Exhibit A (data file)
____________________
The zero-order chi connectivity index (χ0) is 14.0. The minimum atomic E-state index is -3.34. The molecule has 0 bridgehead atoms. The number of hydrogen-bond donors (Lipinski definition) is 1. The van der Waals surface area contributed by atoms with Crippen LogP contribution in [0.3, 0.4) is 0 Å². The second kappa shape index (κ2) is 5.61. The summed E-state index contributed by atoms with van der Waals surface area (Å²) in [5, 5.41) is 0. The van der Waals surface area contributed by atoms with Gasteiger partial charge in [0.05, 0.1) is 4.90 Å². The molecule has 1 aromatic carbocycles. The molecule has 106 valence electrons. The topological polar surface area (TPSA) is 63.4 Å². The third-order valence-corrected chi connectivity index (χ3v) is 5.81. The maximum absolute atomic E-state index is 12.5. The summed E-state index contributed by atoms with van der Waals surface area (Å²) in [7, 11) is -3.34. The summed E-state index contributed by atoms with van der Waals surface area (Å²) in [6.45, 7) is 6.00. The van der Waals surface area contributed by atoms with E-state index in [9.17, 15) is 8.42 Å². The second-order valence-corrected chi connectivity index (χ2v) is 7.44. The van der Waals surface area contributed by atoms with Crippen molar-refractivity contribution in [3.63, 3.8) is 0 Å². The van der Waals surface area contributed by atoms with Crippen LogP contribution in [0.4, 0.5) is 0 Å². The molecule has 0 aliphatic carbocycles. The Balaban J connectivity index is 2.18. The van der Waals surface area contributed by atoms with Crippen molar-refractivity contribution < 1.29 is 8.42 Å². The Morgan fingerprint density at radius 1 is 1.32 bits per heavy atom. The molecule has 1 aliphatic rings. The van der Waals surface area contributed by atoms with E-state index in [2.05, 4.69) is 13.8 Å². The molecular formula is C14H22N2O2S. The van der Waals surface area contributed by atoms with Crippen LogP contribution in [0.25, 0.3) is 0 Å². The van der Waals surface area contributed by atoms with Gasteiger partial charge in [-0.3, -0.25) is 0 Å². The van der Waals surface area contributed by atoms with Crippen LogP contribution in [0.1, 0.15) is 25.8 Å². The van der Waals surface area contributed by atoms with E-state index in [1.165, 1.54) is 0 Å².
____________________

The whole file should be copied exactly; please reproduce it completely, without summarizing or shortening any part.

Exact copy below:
The zero-order chi connectivity index (χ0) is 14.0. The minimum atomic E-state index is -3.34. The molecule has 0 bridgehead atoms. The number of hydrogen-bond donors (Lipinski definition) is 1. The van der Waals surface area contributed by atoms with Crippen LogP contribution in [0.3, 0.4) is 0 Å². The second kappa shape index (κ2) is 5.61. The summed E-state index contributed by atoms with van der Waals surface area (Å²) in [5, 5.41) is 0. The van der Waals surface area contributed by atoms with Gasteiger partial charge in [0.05, 0.1) is 4.90 Å². The molecule has 1 aromatic carbocycles. The molecule has 106 valence electrons. The topological polar surface area (TPSA) is 63.4 Å². The third-order valence-corrected chi connectivity index (χ3v) is 5.81. The maximum absolute atomic E-state index is 12.5. The summed E-state index contributed by atoms with van der Waals surface area (Å²) in [7, 11) is -3.34. The summed E-state index contributed by atoms with van der Waals surface area (Å²) in [6.45, 7) is 6.00. The van der Waals surface area contributed by atoms with E-state index in [9.17, 15) is 8.42 Å². The second-order valence-corrected chi connectivity index (χ2v) is 7.44. The van der Waals surface area contributed by atoms with Crippen molar-refractivity contribution in [3.63, 3.8) is 0 Å². The van der Waals surface area contributed by atoms with Crippen LogP contribution in [0.4, 0.5) is 0 Å². The molecule has 0 aliphatic carbocycles. The Balaban J connectivity index is 2.18. The van der Waals surface area contributed by atoms with Crippen molar-refractivity contribution < 1.29 is 8.42 Å². The Morgan fingerprint density at radius 1 is 1.32 bits per heavy atom. The molecule has 1 aliphatic rings. The van der Waals surface area contributed by atoms with E-state index in [2.05, 4.69) is 13.8 Å². The molecular formula is C14H22N2O2S. The van der Waals surface area contributed by atoms with Crippen LogP contribution in [0.25, 0.3) is 0 Å². The van der Waals surface area contributed by atoms with Gasteiger partial charge in [-0.3, -0.25) is 0 Å². The van der Waals surface area contributed by atoms with Crippen LogP contribution in [0.1, 0.15) is 25.8 Å². The van der Waals surface area contributed by atoms with E-state index in [1.165, 1.54) is 0 Å².